Between six and twelve months ago, we poured four separate 250 sq. ft. quadrants of self-leveling cement (a.k.a. self-leveling mortar, or self-leveling underlayment) onto our basement concrete slab. We selected LevelQuik ES for the job and followed the instructions to the letter… Or so we thought…
Much to my dismay, last week I noticed that a small 3 foot x 8 foot area of the underlayment had an issue. The top 1/16″ of the self leveler was partially crumbling and delaminating from the surface. There was a significant amount of dust in the area and loose cement bits. The issue isn’t systematic across the whole floor. In fact, this section is in the most recent quadrant poured, while other areas over 12 months old are working out just perfectly. We’re getting ready to insulate the basement and soon after, lay Schluter Ditra and stone tile.
What Causes Self-leveler to Fail?
Before we started the project, we googled extensively for advice on using self leveler on a concrete slab, unfortunately finding little. We’ve subsequently written a great deal about our own experience with self leveler (much of it at that link). Even though information was a bit sparse, we heard repeatedly from tile experts that you must follow subfloor preparation instructions, you must mix the self leveler to the consistency on the package, and you must follow application instructions. We did all that, so what caused the issue?
Unfortunately, we’re not sure. Perhaps one of the last batches of self leveler wasn’t completely mixed, or some contaminate got into the batch, or the water/powder ratio wasn’t quite right. Any of these could have caused the problem. We’re pretty sure the subfloor isn’t part of the problem, since the delamination is limited to the top 1/16″ layer.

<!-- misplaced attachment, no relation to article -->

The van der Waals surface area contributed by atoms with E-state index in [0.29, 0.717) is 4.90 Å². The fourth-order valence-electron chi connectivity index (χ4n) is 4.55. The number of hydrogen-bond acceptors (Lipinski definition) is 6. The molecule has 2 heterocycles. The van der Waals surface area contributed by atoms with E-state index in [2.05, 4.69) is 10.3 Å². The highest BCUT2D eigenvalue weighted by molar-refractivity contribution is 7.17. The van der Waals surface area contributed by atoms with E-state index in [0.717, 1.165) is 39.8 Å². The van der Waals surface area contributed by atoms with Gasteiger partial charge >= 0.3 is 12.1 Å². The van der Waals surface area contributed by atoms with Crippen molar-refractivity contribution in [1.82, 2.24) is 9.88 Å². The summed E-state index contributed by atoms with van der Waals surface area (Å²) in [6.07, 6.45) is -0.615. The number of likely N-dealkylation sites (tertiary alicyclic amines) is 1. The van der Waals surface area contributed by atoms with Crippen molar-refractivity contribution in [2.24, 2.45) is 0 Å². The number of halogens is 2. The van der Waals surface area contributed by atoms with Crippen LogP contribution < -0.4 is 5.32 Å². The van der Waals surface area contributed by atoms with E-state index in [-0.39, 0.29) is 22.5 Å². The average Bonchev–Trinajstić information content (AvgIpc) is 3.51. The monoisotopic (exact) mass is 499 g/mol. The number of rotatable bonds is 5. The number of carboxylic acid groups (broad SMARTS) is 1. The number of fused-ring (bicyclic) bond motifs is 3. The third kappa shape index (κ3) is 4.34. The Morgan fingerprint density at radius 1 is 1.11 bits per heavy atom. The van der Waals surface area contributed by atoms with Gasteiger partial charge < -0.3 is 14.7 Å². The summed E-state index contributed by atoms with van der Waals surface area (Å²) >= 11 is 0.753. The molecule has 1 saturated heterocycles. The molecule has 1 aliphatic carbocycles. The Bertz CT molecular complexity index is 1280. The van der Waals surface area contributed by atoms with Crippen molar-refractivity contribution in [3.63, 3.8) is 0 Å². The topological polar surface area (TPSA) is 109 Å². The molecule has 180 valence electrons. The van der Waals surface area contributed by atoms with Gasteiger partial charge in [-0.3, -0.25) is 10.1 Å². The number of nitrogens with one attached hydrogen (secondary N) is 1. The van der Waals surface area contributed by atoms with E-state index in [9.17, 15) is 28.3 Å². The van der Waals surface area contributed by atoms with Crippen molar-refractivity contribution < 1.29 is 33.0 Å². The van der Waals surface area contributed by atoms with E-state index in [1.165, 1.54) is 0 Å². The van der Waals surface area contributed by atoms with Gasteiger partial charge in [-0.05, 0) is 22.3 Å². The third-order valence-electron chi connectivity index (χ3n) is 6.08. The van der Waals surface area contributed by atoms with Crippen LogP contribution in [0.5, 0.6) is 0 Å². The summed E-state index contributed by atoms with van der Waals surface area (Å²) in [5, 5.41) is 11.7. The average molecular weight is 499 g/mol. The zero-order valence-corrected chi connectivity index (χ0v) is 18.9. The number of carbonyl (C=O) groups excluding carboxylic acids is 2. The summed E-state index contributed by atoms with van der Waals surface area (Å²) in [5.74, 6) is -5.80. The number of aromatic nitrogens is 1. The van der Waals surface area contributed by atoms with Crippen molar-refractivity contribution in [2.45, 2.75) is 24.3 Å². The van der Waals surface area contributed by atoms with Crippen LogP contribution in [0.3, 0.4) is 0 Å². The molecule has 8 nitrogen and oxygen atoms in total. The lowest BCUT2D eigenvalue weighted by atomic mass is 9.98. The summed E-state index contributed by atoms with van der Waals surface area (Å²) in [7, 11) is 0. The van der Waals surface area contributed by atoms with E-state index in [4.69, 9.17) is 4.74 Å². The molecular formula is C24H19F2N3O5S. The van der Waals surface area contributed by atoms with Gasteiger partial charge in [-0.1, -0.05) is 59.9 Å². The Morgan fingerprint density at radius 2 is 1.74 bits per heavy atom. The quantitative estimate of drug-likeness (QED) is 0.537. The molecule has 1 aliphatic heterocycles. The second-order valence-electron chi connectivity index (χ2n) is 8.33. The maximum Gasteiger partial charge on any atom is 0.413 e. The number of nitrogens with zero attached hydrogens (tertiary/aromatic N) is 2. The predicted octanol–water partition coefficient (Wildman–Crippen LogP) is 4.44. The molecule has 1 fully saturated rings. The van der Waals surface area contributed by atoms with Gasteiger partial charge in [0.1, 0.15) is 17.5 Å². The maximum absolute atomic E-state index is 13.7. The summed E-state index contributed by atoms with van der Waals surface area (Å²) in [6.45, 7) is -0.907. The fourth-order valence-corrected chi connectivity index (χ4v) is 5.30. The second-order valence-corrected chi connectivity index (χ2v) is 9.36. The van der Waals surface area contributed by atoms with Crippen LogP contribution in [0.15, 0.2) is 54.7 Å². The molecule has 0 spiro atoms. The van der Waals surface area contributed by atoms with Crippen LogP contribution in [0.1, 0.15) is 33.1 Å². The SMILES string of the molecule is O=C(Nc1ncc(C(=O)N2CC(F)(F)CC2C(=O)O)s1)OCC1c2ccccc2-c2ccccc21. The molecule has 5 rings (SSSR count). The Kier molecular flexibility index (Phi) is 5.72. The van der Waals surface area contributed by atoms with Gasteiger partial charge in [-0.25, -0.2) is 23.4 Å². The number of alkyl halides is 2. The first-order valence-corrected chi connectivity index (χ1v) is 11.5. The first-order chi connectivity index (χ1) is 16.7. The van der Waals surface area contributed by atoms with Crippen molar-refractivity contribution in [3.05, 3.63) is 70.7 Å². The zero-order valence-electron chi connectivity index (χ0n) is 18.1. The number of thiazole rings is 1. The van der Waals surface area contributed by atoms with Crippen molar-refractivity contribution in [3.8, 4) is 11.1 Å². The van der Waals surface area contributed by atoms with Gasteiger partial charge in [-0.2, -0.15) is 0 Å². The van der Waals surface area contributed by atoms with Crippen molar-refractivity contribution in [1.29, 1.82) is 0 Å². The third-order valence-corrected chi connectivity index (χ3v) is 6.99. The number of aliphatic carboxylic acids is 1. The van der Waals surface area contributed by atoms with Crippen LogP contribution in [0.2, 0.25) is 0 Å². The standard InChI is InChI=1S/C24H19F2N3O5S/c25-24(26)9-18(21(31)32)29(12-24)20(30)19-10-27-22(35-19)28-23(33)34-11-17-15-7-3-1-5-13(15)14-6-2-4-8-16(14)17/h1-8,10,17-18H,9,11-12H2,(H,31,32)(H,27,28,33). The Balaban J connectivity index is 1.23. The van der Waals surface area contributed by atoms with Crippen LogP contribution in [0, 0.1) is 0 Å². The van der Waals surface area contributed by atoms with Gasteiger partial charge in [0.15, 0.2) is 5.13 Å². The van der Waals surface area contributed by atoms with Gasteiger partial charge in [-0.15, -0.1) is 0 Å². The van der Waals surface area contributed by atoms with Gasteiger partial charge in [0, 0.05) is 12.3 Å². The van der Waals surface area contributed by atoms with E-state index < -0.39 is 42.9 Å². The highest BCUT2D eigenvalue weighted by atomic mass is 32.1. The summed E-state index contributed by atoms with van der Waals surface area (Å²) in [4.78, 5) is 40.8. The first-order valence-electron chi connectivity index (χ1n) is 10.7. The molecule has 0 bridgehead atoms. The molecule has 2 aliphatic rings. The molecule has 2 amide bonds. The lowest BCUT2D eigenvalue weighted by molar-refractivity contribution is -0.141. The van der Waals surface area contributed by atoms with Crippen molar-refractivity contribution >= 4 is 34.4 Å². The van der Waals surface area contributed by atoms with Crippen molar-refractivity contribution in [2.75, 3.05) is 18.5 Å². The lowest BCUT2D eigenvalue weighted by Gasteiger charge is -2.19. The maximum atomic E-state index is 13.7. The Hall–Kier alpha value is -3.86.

Our Solution: Prime the Area with LevelQuik Primer
LevelQuik Primer is a latex-based primer designed to prepare a surface for pouring LevelQuik on top. We noticed in using this primer on other sections of the subfloor and existing SLU that it tends to bind up any loose dust on the LevelQuik and create a smoother surface. We applied full strength primer to the 24 square foot area and, for now, all is well. This solution seems to have worked. The surface layer appears to be stable, and we’ve noticed no further delamination.
Other Self Leveler Problems & Solutions
We’re lucky that this problem isn’t systematic across the floor, or all the way to the slab. If that were the case, the only solution would be to remove the SLU as much as possible, correct the issue (if it is subfloor related), and re-pour the area. Since we’ve got radiant heating wire in the way, that would prove very, very difficult.
For those of you out there considering this project, remember: subfloor preparation and following application instructions is absolutely essential.
What do you think? Ever had a problem with self-leveler, or looking for advice on working with the material? Leave a comment here, and don’t forget to use the site’s search function. There’s a lot of good information available.